On Monday the Community Education and Engagement Strategic Advisory Group also met with a focus on the development and implementation of a new UDIA WA Community Engagement and Education strategy to guide UDIA WA’s activities and focus in this space.

As part of guiding this strategy UDIA WA are seeking feedback from members through a Community Engagement and Education survey. We’d love to hear from our members in relation to their experiences with community engagement and what support and/or resources we could provide to members moving forward.

Please take less than 5 minutes to complete the survey here.

Team UDIA smash fundraising target

Last week UDIA WA’s team of volunteers braved the elements as the temperature dipped to just 7 degrees for the 2022 Vinnies Australia CEO Sleepout.

The UDIA WA team made up of UDIA WA CEO Tanya Steinbeck, CLE Town Planning + Design Managing Director Jane Bennett, Parcel Property General Manager Land Jeremy Cordina, Celsius Land Managing Director, Brenton Downing, ABN Group CEO Andrew Roberst, Celsius Property Group Managing Director Richard Pappas and Construction Training Fund CEO Tiffany Allen managed to raise in excess of $90,000 which will go towards helping those in need.

From all of us at UDIA WA we congratulate the efforts of the team and thank them for the contribution towards this very worthy cause.

There is still the opportunity to support their efforts by donating here.

Perth Property Prophecy launched

UDIA WA are pleased to announce that Colin Keane will be returning to WA for the first time since pre-COVID and he will be joined by local experts Cath Hart, CEO – REIWA & David Cresp, Director – Urbis to explore WA’s housing market for our upcoming August Lunch.

Perth’s Property Prophecy will ask the key questions anyone and everyone involved in the residential property sector are asking…

  • Have we hit the peak?
  • When are construction costs going to stabilise?
  • Where are all the workers and when are they going to move to Perth?
  • Do we have sufficient supply in the pipeline for greenfields, apartments and infill markets?
  • Where are new property values headed?
  • When will interest rate hikes dampen demand?

Join our market experts for a deep dive into the new residential markets as they share their valuable insights and predictions by registering for this event, here.

Time running out to book in for module 5

Taking place on Monday 4 July the fifth module in our 6-Day Professional Development course is ideal for anybody looking to understand more about project management.

From insights into project management techniques and scheduling to contract, property and construction law, this module takes you through the practicalities of managing a project.

Registrations for module five close on Friday 1 July. For more information on this module and to register, click here.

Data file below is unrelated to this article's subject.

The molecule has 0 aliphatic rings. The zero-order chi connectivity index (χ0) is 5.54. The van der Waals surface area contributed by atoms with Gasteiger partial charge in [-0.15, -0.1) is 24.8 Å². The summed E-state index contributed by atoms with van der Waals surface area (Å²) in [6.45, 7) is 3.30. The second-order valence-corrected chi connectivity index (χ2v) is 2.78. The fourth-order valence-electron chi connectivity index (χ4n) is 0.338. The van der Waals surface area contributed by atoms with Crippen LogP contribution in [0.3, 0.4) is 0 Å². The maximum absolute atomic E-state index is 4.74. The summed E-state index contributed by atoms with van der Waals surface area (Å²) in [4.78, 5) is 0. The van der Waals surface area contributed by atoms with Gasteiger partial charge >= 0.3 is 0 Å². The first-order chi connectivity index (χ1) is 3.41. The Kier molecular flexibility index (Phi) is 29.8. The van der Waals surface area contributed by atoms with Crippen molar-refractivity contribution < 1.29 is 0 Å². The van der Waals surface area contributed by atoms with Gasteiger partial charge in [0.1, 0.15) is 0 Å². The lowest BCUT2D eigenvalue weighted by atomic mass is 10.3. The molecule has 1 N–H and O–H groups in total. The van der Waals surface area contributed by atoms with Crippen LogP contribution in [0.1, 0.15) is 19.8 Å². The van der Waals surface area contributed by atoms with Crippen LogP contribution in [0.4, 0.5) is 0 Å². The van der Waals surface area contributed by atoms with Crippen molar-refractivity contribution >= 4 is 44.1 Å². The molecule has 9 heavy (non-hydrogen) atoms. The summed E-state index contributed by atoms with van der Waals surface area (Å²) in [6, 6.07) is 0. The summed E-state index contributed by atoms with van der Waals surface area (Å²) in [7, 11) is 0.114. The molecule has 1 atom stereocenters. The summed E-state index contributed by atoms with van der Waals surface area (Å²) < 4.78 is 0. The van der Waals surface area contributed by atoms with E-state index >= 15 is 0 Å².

Expressions of interest for mentor program with first year Curtin Property students.

The Property Education Foundation are seeking expressions of interest for mentors who would like to be involved in a program that will be embedded into the assessment structure of the Introduction to Property Markets unit.

The commitment from mentors would include:

  • A one-hour session where they will be introduced to the Introduction to Property Markets unit, the role of a mentor and to sign a consent form
  • Liaising with students via email to arrange a suitable time and place to meet
  • Meet for one hour with 3 and 4 students (simultaneously) in a public space, eg a café
  • Following the meeting, provide brief feedback to the Unit Coordinator on student interactions.
  • This is likely to take place in August/September 2022.

For more information or to submit an Expression of Interest, reach out to Tanya Steinbeck at

Join UDIA WA’s RAP Working Group – call for EOI

UDIA WA recently established a Reconciliation Action Plan (RAP) Working Group to assist the Institute in providing leadership to the broader urban development industry in respect to reconciliation and more meaningful engagement with the Traditional Owners and Custodians of the lands on which we and our members operate.

The Group will soon commence a series of engagement meetings and consultation with relevant stakeholders so that we can listen and learn in order to develop our first ‘Reflect’ RAP in partnership with members of the Aboriginal community.

Currently our RAP Working Group is made up of two members from UDIA WA Council, two UDIA WA staff members and two members from the UDIA WA Diversity Committee. We are now seeking two further members from the broader UDIA WA membership.

If you have background, experience and/or expertise relevant to the development of a RAP, we would love to hear from you.  Please send expressions of interest to join the working group to Gemma Osiejak:

Please include a brief overview of your relevant experience to date.  We aim to appoint two new members prior to the next working group meeting on Thursday 21 July.  Contact Gemma with any queries related to the working group.